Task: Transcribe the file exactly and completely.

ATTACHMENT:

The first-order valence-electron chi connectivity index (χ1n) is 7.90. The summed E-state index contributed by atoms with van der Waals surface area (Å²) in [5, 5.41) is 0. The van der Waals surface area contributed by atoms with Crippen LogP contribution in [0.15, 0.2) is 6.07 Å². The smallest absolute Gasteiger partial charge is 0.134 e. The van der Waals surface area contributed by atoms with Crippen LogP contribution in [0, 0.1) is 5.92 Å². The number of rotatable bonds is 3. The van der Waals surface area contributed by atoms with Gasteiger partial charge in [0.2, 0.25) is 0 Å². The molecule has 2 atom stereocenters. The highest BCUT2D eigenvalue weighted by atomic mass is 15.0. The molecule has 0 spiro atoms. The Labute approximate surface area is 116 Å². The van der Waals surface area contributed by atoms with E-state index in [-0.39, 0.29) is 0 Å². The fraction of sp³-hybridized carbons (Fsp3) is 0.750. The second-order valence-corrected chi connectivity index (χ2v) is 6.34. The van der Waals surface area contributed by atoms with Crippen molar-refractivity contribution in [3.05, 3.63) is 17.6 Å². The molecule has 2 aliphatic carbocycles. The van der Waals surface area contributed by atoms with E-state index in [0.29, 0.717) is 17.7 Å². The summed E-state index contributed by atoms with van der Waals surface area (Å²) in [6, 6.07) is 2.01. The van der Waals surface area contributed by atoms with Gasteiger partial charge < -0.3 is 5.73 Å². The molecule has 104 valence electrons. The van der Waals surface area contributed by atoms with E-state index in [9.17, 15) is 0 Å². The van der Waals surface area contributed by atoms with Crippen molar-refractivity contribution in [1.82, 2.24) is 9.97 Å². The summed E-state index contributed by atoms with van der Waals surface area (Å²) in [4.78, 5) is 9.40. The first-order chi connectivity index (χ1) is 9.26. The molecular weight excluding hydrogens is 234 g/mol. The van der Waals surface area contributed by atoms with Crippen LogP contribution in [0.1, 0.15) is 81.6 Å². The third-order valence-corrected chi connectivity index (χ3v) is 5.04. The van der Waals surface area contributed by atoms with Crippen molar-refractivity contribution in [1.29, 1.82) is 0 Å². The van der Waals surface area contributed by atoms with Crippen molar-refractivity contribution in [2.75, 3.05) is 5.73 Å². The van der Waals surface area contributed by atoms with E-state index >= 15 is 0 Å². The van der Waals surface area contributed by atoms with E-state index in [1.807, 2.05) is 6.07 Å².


The first-order valence-electron chi connectivity index (χ1n) is 7.90. The summed E-state index contributed by atoms with van der Waals surface area (Å²) in [5, 5.41) is 0. The van der Waals surface area contributed by atoms with Crippen LogP contribution in [0.15, 0.2) is 6.07 Å². The smallest absolute Gasteiger partial charge is 0.134 e. The van der Waals surface area contributed by atoms with Crippen LogP contribution in [0, 0.1) is 5.92 Å². The number of rotatable bonds is 3. The van der Waals surface area contributed by atoms with Gasteiger partial charge in [0.2, 0.25) is 0 Å². The molecule has 2 atom stereocenters. The highest BCUT2D eigenvalue weighted by atomic mass is 15.0. The molecule has 0 spiro atoms. The Labute approximate surface area is 116 Å². The van der Waals surface area contributed by atoms with E-state index in [-0.39, 0.29) is 0 Å². The fraction of sp³-hybridized carbons (Fsp3) is 0.750. The second-order valence-corrected chi connectivity index (χ2v) is 6.34. The van der Waals surface area contributed by atoms with Crippen molar-refractivity contribution in [3.05, 3.63) is 17.6 Å². The molecule has 2 aliphatic carbocycles. The van der Waals surface area contributed by atoms with E-state index in [0.29, 0.717) is 17.7 Å². The summed E-state index contributed by atoms with van der Waals surface area (Å²) in [6, 6.07) is 2.01. The van der Waals surface area contributed by atoms with Gasteiger partial charge < -0.3 is 5.73 Å². The molecule has 104 valence electrons. The van der Waals surface area contributed by atoms with E-state index in [9.17, 15) is 0 Å². The van der Waals surface area contributed by atoms with Crippen molar-refractivity contribution in [1.82, 2.24) is 9.97 Å². The summed E-state index contributed by atoms with van der Waals surface area (Å²) in [4.78, 5) is 9.40. The first-order chi connectivity index (χ1) is 9.26. The molecular weight excluding hydrogens is 234 g/mol. The van der Waals surface area contributed by atoms with Crippen LogP contribution in [0.1, 0.15) is 81.6 Å². The third-order valence-corrected chi connectivity index (χ3v) is 5.04. The van der Waals surface area contributed by atoms with Crippen molar-refractivity contribution in [1.29, 1.82) is 0 Å². The van der Waals surface area contributed by atoms with Crippen molar-refractivity contribution in [2.75, 3.05) is 5.73 Å². The van der Waals surface area contributed by atoms with E-state index >= 15 is 0 Å². The van der Waals surface area contributed by atoms with E-state index in [1.807, 2.05) is 6.07 Å².